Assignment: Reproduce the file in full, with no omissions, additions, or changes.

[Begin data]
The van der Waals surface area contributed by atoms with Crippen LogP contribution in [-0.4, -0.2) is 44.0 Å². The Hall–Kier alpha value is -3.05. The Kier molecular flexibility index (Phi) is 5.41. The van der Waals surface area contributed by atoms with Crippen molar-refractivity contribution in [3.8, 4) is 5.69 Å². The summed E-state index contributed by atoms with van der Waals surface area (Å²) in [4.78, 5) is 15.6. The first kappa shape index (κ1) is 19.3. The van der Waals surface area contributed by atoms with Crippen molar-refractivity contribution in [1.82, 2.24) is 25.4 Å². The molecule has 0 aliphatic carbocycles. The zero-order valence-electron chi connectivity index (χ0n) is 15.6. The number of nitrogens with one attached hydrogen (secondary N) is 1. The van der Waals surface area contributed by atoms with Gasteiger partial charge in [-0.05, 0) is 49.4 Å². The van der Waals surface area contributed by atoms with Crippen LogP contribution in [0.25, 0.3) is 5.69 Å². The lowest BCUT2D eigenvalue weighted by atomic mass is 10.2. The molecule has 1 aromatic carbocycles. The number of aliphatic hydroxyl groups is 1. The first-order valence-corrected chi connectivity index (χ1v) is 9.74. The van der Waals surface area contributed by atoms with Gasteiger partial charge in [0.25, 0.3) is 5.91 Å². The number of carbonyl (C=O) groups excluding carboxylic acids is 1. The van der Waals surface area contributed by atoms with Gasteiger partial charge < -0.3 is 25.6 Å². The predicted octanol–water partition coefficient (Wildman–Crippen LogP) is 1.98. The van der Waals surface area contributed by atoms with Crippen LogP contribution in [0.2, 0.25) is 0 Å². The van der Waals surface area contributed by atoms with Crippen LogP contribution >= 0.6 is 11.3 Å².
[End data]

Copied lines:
The van der Waals surface area contributed by atoms with Crippen LogP contribution in [-0.4, -0.2) is 44.0 Å². The Hall–Kier alpha value is -3.05. The Kier molecular flexibility index (Phi) is 5.41. The van der Waals surface area contributed by atoms with Crippen molar-refractivity contribution in [3.8, 4) is 5.69 Å². The summed E-state index contributed by atoms with van der Waals surface area (Å²) in [4.78, 5) is 15.6. The first kappa shape index (κ1) is 19.3. The van der Waals surface area contributed by atoms with Crippen molar-refractivity contribution in [1.82, 2.24) is 25.4 Å². The molecule has 0 aliphatic carbocycles. The zero-order valence-electron chi connectivity index (χ0n) is 15.6. The number of nitrogens with one attached hydrogen (secondary N) is 1. The van der Waals surface area contributed by atoms with Gasteiger partial charge in [-0.05, 0) is 49.4 Å². The van der Waals surface area contributed by atoms with Crippen LogP contribution in [0.25, 0.3) is 5.69 Å². The lowest BCUT2D eigenvalue weighted by atomic mass is 10.2. The molecule has 1 aromatic carbocycles. The number of aliphatic hydroxyl groups is 1. The first-order valence-corrected chi connectivity index (χ1v) is 9.74. The van der Waals surface area contributed by atoms with Gasteiger partial charge in [0.25, 0.3) is 5.91 Å². The number of carbonyl (C=O) groups excluding carboxylic acids is 1. The van der Waals surface area contributed by atoms with Gasteiger partial charge < -0.3 is 25.6 Å². The predicted octanol–water partition coefficient (Wildman–Crippen LogP) is 1.98. The van der Waals surface area contributed by atoms with Crippen LogP contribution in [0.2, 0.25) is 0 Å². The van der Waals surface area contributed by atoms with Crippen LogP contribution >= 0.6 is 11.3 Å².